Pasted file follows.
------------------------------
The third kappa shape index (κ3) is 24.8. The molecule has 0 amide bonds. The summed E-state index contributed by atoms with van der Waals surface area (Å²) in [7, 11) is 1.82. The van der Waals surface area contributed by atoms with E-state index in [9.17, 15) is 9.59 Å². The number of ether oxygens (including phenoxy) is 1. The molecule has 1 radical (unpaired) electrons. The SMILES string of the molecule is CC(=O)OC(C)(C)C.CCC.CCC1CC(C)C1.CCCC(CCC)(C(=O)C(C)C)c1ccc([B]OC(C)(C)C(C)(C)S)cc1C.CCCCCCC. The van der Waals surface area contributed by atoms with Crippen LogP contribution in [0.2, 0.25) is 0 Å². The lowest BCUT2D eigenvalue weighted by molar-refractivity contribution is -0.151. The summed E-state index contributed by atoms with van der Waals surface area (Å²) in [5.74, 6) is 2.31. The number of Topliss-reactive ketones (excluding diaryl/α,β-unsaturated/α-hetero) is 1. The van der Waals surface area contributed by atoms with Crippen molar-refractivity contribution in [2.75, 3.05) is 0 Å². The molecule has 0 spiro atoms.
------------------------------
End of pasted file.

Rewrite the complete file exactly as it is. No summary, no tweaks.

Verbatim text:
The third kappa shape index (κ3) is 24.8. The molecule has 0 amide bonds. The summed E-state index contributed by atoms with van der Waals surface area (Å²) in [7, 11) is 1.82. The van der Waals surface area contributed by atoms with E-state index in [9.17, 15) is 9.59 Å². The number of ether oxygens (including phenoxy) is 1. The molecule has 1 radical (unpaired) electrons. The SMILES string of the molecule is CC(=O)OC(C)(C)C.CCC.CCC1CC(C)C1.CCCC(CCC)(C(=O)C(C)C)c1ccc([B]OC(C)(C)C(C)(C)S)cc1C.CCCCCCC. The van der Waals surface area contributed by atoms with Crippen LogP contribution in [0.2, 0.25) is 0 Å². The lowest BCUT2D eigenvalue weighted by molar-refractivity contribution is -0.151. The summed E-state index contributed by atoms with van der Waals surface area (Å²) in [5.74, 6) is 2.31. The number of Topliss-reactive ketones (excluding diaryl/α,β-unsaturated/α-hetero) is 1. The van der Waals surface area contributed by atoms with Crippen molar-refractivity contribution in [2.75, 3.05) is 0 Å². The molecule has 0 spiro atoms.